Headline inflation in September likely clocked between 1.8 percent and 2.2 percent or within the government’s expectations in line with a slowdown in prices of fuel, electricity and basic commodities, according to analysts polled by The Manila Times.
Inflation in August eased to 1.8 percent, while it stood at 0.4 percent a year earlier.
The Philippine Statistics Authority is set to release the official numbers for September on Wednesday, October 5.
The Bangko Sentral ng Pilipinas (BSP) is forecasting inflation to range within 1.6 percent to 2.4 percent, given the downtrend in power rates, fuel prices and basic commodities.
However, the central bank is also betting that it could have picked up pace at 2.4 percent on upticks in the prices of rice and cooking gas and a weaker peso.
Of the seven analysts in The Times’ survey, those from Standard Chartered Bank, Deutsche Bank and Nomura gave the highest estimates at 2.4 percent on the back of higher food prices.
“Higher food inflation likely pushed up inflation further; housing and utilities inflation likely remained flat during the month, along with transport inflation, which was also likely flat, “StanChart economist Chidu Narayanan said. He expected the BSP maintaining neutral in monetary policy stance for the rest of 2016.
“We see average inflation settling below the 2 percent lower bound target of the BSP in 2016, thereby, unlikely to prompt a change in monetary policy through year-end,” Deutsche Bank economist Diana del Rosario said.
Euben Paracuelles of Nomura did not expound on his forecast.
Betting on inflation at 2.1 percent is Rajiv Biswas, the chief economist at IHS Markit Asia-Pacific, noting the impact of base effects from last year.
“With world oil, gas, coal and iron ore prices having risen in recent months, the upturn in prices for these major commodities is being reflected in some modest increases in wholesale price inflation in the Philippines, after significant wholesale price deflation in 2015 when commodity prices slumped, “he said.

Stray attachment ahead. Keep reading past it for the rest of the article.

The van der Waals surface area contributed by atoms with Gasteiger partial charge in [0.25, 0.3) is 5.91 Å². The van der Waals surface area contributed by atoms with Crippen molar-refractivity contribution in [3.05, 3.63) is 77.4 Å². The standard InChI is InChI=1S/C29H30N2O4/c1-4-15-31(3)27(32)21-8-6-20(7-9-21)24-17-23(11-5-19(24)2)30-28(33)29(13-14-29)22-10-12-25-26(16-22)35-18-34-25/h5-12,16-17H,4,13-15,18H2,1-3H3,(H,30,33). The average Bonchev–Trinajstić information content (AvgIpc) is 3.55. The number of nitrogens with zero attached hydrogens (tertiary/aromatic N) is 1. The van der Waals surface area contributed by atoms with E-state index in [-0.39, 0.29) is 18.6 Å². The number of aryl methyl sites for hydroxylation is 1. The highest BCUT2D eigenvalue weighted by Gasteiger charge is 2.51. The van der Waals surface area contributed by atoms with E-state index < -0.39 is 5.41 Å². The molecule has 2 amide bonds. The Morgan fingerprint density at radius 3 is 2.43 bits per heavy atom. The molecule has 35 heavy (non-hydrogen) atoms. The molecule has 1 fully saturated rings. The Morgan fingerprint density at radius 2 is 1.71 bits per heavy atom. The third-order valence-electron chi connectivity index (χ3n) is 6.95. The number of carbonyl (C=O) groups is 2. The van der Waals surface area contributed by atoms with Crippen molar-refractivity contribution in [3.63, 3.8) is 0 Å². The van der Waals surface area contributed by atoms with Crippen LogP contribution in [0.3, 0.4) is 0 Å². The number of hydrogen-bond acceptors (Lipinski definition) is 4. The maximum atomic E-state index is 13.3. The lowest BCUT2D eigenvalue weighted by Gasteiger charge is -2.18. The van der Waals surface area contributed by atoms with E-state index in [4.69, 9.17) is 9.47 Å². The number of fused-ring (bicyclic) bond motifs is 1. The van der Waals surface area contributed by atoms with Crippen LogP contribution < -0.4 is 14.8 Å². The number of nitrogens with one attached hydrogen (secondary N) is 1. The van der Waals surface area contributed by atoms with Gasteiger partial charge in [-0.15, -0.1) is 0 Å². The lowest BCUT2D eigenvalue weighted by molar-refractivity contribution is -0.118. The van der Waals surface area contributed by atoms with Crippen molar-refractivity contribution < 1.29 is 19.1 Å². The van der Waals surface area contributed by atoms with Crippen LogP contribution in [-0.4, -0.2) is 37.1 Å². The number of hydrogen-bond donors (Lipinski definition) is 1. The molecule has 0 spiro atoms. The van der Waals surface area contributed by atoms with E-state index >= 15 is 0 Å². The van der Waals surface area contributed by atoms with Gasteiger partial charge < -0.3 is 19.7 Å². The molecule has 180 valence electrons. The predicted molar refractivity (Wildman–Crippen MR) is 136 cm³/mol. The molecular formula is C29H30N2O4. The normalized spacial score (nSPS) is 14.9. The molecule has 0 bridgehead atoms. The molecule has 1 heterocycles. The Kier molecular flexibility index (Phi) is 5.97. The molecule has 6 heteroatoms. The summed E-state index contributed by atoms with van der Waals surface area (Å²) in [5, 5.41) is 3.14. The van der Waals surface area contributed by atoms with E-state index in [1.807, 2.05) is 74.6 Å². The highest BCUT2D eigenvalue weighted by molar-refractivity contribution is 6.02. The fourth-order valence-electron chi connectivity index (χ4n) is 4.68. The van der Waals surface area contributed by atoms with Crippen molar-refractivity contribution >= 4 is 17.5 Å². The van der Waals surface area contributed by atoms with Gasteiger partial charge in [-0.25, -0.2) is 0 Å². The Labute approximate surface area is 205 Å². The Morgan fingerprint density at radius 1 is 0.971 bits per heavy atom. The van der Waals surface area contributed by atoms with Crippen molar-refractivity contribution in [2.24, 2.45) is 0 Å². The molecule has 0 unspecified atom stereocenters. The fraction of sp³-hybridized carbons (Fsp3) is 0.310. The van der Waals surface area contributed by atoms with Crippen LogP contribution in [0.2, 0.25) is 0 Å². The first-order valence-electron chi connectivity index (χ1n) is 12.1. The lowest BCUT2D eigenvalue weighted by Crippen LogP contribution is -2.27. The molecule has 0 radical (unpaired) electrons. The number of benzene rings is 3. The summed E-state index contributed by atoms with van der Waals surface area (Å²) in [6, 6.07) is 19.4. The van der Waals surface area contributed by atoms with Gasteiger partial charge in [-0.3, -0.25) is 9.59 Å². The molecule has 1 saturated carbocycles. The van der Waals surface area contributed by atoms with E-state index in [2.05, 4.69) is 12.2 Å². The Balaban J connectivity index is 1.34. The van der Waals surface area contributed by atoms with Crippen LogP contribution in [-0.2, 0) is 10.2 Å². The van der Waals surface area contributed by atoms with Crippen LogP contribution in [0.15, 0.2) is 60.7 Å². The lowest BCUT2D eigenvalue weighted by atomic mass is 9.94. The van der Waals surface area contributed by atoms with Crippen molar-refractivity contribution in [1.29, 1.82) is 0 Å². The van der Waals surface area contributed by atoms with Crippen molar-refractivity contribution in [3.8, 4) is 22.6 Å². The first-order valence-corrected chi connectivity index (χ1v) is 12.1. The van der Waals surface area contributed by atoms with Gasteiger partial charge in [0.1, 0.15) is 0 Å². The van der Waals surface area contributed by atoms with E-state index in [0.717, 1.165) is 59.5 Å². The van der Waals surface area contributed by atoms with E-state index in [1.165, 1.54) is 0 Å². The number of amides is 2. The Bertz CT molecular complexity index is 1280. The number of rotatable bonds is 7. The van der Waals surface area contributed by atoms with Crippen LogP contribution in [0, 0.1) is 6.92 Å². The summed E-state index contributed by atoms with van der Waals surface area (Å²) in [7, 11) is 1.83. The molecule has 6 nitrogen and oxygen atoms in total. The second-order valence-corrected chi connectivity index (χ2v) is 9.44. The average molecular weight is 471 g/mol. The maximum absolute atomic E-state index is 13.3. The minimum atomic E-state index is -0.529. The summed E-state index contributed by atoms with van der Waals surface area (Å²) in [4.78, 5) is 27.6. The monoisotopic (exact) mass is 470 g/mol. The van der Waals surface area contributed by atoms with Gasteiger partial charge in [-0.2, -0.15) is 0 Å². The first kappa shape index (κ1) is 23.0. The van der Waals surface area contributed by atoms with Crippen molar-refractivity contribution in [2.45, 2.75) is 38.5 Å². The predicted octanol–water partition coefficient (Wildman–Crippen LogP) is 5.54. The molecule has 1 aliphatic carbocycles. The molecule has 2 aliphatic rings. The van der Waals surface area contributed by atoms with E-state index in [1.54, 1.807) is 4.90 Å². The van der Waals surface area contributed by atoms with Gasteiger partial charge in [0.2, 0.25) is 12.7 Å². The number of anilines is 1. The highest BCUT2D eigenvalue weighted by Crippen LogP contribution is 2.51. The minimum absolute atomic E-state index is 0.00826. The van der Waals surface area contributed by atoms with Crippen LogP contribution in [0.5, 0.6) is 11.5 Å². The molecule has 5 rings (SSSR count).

Although inflation remains close to the bottom of the BSP’s inflation target range of 2 percent to 4 percent, the BSP is expected to remain on h old in the near term as gross domestic product growth momentum is still very strong, he added.
Gundy Cahyadi, DBS economist, said headline inflation likely settled at 2 percent as food inflation is currently trending about 3 percent and offsetting some of the drag prevalent in the housing, utilities and transport components of the consumer price index (CPI).
“Given that the distortion from low oil prices is likely to dissipate going into 2017, CPI inflation should average 2.6 percent next year, up from a projected 1.6 percent this year,” he said.
Moody’s Analytics economist Jack Chambers expects headline inflation to accelerate slightly to 1.9 percent as the drag from the fall in oil prices continues to fade.
“As a result, transport and energy costs will start to rebound. Offsetting this to an extent will be food inflation, which should ease in the coming months as crop yields recover,” he said.
This result would leave inflation just below the central bank’s target range, prompting Moody’s Analytics not to expect any moves from the BSP in 2016 “as it sits in the comfortable position of low inflation coinciding with rapid economic growth,” he added.
Providing the lowest estimate of 1.8 percent is Metrobank Research analyst Pauline May Ann Revillas, noting the push and pull of price movements in the monitored commodities.
“The movement was mixed for the prices of food items – there was a rise in the price of rice and pork, while the prices of some fruits and vegetables either rose or fell. Gasoline prices were lower year-on-year, despite the hikes during the month,” she said.